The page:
Celia is an endearing character. Although it takes Minny a long time to realize it, Celia is like no white lady she's ever worked for. In a good way. Celia is a sharp contrast to women like Hilly and Elizabeth. She's a Marilyn-Monroe look-alike who wears tight skimpy clothes (probably something like this), much to the chagrin of the high-society ladies and much to the delight of their husbands.
Unlike those ladies, Celia wasn't born into high society. She's from Sugar Ditch, Mississippi, and was born and raised poor. Her marriage to Johnny Foote places her among Jackson's elite all of a sudden, but also right outside that circle. See, Johnny is Hilly's ex – you can imagine, then, how much Hilly likes Celia. Hilly's antagonism toward her is one thing that unites Celia and Minny.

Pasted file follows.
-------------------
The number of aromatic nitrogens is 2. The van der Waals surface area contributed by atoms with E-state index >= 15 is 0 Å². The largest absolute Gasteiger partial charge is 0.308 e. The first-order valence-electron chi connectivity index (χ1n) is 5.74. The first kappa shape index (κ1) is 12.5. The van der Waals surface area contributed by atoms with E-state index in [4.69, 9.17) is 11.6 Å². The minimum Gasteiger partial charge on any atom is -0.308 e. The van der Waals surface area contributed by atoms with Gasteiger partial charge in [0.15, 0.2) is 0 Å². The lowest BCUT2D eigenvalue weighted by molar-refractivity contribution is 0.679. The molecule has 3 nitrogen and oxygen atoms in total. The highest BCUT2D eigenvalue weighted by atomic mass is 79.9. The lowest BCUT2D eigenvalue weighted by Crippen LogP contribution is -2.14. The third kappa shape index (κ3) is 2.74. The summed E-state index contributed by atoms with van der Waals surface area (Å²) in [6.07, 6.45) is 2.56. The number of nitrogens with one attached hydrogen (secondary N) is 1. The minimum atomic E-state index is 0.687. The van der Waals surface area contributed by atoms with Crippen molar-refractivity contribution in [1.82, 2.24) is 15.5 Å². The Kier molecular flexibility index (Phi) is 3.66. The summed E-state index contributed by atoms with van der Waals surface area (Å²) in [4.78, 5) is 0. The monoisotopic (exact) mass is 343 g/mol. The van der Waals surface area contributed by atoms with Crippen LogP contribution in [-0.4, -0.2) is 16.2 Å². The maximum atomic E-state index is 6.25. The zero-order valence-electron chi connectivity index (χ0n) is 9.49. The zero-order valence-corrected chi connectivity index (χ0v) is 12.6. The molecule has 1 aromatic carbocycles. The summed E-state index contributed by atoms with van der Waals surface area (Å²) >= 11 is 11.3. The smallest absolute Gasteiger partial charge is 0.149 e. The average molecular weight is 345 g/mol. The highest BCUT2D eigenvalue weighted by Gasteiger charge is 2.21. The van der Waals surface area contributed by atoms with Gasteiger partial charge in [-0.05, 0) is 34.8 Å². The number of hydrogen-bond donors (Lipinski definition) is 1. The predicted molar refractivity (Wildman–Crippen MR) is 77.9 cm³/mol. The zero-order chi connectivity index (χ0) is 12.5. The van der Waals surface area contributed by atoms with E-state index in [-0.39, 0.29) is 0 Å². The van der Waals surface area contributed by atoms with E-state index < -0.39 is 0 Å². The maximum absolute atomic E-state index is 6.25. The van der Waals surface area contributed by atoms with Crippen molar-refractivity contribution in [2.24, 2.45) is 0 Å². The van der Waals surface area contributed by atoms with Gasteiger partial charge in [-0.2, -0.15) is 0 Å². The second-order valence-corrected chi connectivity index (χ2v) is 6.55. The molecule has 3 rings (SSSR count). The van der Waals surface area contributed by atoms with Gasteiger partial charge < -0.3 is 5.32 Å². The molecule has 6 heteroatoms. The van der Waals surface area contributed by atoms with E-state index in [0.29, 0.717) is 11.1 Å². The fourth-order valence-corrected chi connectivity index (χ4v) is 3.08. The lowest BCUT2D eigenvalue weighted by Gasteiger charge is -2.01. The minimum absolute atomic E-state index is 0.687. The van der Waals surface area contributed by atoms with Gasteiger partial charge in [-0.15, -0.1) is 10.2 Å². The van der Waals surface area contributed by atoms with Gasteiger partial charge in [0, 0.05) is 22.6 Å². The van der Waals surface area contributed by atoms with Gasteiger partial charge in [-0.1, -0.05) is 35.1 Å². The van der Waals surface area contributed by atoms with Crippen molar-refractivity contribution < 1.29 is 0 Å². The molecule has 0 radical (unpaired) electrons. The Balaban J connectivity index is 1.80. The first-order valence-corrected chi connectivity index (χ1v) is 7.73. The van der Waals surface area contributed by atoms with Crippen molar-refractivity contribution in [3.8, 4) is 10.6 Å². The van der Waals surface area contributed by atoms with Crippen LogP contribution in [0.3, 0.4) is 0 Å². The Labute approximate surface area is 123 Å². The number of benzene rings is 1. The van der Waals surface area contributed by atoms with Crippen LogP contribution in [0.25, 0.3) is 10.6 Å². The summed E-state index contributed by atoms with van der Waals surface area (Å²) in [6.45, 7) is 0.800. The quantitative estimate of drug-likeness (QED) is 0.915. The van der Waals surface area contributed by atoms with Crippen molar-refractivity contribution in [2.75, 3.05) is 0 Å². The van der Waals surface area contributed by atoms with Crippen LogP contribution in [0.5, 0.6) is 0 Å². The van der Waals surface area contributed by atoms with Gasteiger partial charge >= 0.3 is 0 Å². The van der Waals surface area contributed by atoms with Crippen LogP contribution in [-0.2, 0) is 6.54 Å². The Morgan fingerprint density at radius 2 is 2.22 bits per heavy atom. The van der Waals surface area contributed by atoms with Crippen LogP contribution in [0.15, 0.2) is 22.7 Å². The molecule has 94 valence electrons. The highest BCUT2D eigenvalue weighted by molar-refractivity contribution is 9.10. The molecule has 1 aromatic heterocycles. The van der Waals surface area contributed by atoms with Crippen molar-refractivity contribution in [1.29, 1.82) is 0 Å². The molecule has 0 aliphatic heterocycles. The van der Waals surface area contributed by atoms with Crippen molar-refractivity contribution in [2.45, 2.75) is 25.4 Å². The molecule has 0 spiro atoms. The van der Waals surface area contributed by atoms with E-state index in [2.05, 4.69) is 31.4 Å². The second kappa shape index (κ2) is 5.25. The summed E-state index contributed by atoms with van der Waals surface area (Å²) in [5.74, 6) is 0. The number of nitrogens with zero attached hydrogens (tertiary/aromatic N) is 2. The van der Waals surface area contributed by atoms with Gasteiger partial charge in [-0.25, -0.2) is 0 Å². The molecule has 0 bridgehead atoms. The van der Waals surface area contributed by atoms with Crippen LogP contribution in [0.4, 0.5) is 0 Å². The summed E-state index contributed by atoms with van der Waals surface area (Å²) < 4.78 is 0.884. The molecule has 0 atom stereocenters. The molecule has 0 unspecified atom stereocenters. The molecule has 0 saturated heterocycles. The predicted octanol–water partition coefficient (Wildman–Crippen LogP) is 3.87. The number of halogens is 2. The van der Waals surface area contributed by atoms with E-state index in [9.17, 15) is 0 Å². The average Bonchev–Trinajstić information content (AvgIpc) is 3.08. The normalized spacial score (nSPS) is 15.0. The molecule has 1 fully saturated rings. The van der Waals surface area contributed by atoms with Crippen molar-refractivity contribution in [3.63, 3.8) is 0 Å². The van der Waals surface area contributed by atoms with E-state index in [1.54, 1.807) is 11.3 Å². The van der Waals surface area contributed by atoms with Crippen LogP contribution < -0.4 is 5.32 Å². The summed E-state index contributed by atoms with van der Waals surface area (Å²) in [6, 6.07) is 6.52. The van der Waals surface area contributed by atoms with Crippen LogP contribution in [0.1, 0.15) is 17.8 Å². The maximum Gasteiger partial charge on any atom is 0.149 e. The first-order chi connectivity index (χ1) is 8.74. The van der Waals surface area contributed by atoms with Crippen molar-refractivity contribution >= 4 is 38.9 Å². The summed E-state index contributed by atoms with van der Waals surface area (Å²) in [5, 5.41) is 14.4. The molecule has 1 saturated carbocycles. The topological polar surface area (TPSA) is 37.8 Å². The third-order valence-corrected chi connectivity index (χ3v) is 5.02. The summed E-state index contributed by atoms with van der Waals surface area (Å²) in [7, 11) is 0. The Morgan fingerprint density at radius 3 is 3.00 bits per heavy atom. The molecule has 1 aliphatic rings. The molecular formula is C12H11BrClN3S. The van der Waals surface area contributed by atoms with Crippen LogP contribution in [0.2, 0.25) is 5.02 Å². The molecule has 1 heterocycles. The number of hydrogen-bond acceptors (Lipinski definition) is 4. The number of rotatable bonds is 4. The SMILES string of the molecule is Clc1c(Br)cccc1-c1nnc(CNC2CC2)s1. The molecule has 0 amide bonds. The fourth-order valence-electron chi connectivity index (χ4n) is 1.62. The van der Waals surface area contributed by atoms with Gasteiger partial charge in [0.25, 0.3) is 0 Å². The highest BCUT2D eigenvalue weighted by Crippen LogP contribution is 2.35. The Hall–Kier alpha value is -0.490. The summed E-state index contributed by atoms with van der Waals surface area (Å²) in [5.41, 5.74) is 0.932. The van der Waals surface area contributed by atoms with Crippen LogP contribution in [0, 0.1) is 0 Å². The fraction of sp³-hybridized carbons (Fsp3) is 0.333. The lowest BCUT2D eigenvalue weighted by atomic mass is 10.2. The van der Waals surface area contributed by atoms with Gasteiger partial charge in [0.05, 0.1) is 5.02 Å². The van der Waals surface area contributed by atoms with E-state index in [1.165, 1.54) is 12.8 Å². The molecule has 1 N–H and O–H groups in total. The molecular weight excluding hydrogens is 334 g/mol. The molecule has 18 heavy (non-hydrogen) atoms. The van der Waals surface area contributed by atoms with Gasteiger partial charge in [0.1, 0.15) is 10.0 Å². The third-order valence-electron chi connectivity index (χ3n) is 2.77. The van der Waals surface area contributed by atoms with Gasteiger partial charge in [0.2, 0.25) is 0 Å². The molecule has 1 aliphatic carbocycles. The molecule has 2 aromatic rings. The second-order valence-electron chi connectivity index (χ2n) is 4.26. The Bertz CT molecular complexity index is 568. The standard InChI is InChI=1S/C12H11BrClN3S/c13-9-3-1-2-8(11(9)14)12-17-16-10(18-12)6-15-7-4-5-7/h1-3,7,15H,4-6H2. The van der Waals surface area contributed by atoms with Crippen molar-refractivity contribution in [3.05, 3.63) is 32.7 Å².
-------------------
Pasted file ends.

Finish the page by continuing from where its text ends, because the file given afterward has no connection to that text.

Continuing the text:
Celia's biggest problem is that she believes she's only worthy of Johnny's love if she can give birth to children, but she's plagued by miscarriages. She comes to learn that her husband loves her for who she is, and that she can live a happy life even though people like Hilly and Elizabeth don't like her. After Celia saves Minny's life by warding off a violent, would-be rapist with a fireplace poker, Minny begins to see that there is a strong heart beneath the country exterior.